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Monday, July 28, 2014

Group home passes its first hurdle

By Qainat Khan
Posted

Community Board 8’s Health, Hospital and Social Services committee voted on Oct. 4 to approve a group home for adults with developmental disabilities. 

Pending the recommendation by the full board and licensing approval, the Kingsbridge Heights building at 2749 University Ave. will house ten adults who are at the highest functioning end of the developmentally disabled spectrum. There will be supervision 24 hours a day, but the goal of the home is to provide an accommodating environment for independent living. 

The organization, Episcopal Social Services, has owned the building since 1991 and will manage the residence. 

Steve Froot, the chair of the CB 8 committee, said that at the meeting two of the building’s neighbors and representatives from the Kingsbridge Heights Neighborhood Improvement Association inquired about the nature of the residence, but brought up no objections.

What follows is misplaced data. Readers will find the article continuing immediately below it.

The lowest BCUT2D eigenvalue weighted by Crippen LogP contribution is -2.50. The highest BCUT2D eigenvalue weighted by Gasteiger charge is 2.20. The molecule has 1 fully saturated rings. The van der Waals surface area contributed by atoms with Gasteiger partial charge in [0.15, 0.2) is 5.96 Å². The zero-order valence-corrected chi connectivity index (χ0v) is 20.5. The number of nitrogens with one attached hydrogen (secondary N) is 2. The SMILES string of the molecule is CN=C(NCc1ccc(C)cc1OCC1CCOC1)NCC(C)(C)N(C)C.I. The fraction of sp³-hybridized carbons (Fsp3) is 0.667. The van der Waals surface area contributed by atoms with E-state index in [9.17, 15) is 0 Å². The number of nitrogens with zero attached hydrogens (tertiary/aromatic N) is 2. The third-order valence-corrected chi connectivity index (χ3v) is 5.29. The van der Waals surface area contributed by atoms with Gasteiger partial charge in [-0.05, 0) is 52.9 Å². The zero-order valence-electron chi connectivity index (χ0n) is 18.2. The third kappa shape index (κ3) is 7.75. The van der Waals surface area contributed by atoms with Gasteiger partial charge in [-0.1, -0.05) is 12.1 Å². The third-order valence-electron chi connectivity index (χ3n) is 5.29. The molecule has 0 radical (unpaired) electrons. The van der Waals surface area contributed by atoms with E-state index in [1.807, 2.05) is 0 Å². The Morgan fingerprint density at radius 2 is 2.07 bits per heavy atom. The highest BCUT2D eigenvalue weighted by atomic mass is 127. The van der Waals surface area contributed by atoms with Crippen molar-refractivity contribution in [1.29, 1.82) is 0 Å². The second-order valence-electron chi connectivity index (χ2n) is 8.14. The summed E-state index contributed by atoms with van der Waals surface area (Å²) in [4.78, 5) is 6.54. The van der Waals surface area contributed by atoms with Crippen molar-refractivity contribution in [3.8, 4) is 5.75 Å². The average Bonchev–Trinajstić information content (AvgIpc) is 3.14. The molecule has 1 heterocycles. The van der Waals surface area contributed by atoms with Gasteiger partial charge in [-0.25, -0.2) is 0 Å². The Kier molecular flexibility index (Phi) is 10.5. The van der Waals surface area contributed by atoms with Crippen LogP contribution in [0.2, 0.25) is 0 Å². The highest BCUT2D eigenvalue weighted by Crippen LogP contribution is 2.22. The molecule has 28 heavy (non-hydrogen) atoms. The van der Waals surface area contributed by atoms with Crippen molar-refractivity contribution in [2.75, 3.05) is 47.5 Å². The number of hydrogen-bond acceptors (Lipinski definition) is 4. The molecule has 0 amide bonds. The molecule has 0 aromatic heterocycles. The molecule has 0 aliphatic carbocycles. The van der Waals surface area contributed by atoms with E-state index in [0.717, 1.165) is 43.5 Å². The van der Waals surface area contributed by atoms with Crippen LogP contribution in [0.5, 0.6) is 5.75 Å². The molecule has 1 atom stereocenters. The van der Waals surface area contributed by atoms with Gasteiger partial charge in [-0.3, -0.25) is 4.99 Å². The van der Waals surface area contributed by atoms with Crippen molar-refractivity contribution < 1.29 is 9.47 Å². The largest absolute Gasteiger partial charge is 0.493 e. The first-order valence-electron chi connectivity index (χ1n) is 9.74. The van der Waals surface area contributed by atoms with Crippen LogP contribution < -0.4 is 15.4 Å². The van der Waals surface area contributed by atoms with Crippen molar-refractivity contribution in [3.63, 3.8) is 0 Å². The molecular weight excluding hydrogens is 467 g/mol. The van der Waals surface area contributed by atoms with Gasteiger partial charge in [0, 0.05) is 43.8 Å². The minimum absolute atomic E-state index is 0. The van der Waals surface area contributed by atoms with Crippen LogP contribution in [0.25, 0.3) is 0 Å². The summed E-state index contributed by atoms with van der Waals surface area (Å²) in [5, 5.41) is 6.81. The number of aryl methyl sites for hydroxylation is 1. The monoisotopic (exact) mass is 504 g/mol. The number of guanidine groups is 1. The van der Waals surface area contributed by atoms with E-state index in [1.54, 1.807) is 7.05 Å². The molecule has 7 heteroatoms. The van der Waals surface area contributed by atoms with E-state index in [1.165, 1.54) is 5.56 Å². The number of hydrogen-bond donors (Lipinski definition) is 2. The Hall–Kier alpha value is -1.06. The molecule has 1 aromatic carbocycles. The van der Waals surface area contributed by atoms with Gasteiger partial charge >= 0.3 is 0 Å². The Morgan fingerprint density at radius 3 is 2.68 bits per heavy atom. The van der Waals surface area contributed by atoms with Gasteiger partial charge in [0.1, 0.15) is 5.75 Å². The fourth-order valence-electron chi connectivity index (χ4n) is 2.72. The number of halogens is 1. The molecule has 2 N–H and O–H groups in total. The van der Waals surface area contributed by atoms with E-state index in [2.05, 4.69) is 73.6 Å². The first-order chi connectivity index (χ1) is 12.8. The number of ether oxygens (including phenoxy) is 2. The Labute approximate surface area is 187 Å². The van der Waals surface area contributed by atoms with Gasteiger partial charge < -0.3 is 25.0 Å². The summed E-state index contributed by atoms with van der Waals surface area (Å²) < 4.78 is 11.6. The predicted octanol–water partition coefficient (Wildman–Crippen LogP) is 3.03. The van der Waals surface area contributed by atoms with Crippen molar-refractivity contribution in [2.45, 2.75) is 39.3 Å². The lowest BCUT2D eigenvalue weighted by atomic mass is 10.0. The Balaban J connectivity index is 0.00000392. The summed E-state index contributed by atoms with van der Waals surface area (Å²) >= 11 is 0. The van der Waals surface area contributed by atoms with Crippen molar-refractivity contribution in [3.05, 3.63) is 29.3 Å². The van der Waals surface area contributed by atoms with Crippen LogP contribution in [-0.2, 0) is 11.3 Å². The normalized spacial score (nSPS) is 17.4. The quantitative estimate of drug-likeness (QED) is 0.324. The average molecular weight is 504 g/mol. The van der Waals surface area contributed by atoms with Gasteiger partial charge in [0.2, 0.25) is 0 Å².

The Office for Children and Family Services, a state agency, utilized the building as a group home for foster children until December 2006.

Mr. Froot said the adults who will occupy the residence are Bronx natives who have aged out of residential schools in other parts of the metropolitan area, and are returning to live in their community. 

Before opening the residence, which is planned for March 2013, the Episcopal Social Services will undertake a $900,000 renovation of the space. 

At an earlier meeting, CB 8 Land Use chair Charles Moerdler addressed the issue of Padavan Law, which caps the establishment of new facilities if a neighborhood is already saturated with social service facilities.

At the public hearing, Mr. Froot mapped every facility in the Board’s jurisdiction on an interactive map, which he displayed at the meeting.

“It doesn’t appear this neighborhood has been burdened,” Mr. Froot said, noting that every neighborhood in CB 8 has its share of social service facilities. The map also included the northern part of Community Board 7, which borders the area in question. 

Mr. Froot noted, with some pride, that this was the first time in the Board’s history that such a tool — an interactive map — has been used to assuage such concerns. 

The board, with the committee’s recommendation, will vote on the final phase of approval on Wednesday, Oct. 10. 

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